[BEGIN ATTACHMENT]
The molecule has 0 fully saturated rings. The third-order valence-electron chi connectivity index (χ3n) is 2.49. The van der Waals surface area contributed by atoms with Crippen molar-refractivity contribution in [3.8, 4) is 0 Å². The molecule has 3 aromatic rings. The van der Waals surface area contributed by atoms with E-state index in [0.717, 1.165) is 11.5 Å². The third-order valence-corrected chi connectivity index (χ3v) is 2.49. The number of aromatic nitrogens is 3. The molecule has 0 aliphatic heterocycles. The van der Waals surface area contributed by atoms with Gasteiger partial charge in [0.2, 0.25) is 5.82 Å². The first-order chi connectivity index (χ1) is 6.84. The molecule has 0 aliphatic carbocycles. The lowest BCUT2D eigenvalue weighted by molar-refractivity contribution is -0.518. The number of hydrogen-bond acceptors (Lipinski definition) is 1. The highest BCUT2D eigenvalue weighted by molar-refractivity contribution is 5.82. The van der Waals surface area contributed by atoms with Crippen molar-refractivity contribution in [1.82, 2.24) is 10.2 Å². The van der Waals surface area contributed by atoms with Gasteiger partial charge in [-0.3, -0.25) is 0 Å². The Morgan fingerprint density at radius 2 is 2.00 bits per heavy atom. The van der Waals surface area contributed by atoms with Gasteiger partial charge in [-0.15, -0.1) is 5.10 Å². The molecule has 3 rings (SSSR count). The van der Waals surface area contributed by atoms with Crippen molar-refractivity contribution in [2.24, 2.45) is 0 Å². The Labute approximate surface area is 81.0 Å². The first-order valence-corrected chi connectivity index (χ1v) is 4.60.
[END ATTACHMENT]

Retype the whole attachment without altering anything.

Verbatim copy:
The molecule has 0 fully saturated rings. The third-order valence-electron chi connectivity index (χ3n) is 2.49. The van der Waals surface area contributed by atoms with Crippen molar-refractivity contribution in [3.8, 4) is 0 Å². The molecule has 3 aromatic rings. The van der Waals surface area contributed by atoms with E-state index in [0.717, 1.165) is 11.5 Å². The third-order valence-corrected chi connectivity index (χ3v) is 2.49. The number of aromatic nitrogens is 3. The molecule has 0 aliphatic heterocycles. The van der Waals surface area contributed by atoms with Gasteiger partial charge in [0.2, 0.25) is 5.82 Å². The first-order chi connectivity index (χ1) is 6.84. The molecule has 0 aliphatic carbocycles. The lowest BCUT2D eigenvalue weighted by molar-refractivity contribution is -0.518. The number of hydrogen-bond acceptors (Lipinski definition) is 1. The highest BCUT2D eigenvalue weighted by molar-refractivity contribution is 5.82. The van der Waals surface area contributed by atoms with Crippen molar-refractivity contribution in [1.82, 2.24) is 10.2 Å². The van der Waals surface area contributed by atoms with Gasteiger partial charge in [-0.3, -0.25) is 0 Å². The Morgan fingerprint density at radius 2 is 2.00 bits per heavy atom. The van der Waals surface area contributed by atoms with Gasteiger partial charge in [-0.15, -0.1) is 5.10 Å². The molecule has 3 rings (SSSR count). The van der Waals surface area contributed by atoms with Crippen molar-refractivity contribution in [2.24, 2.45) is 0 Å². The Labute approximate surface area is 81.0 Å². The first-order valence-corrected chi connectivity index (χ1v) is 4.60.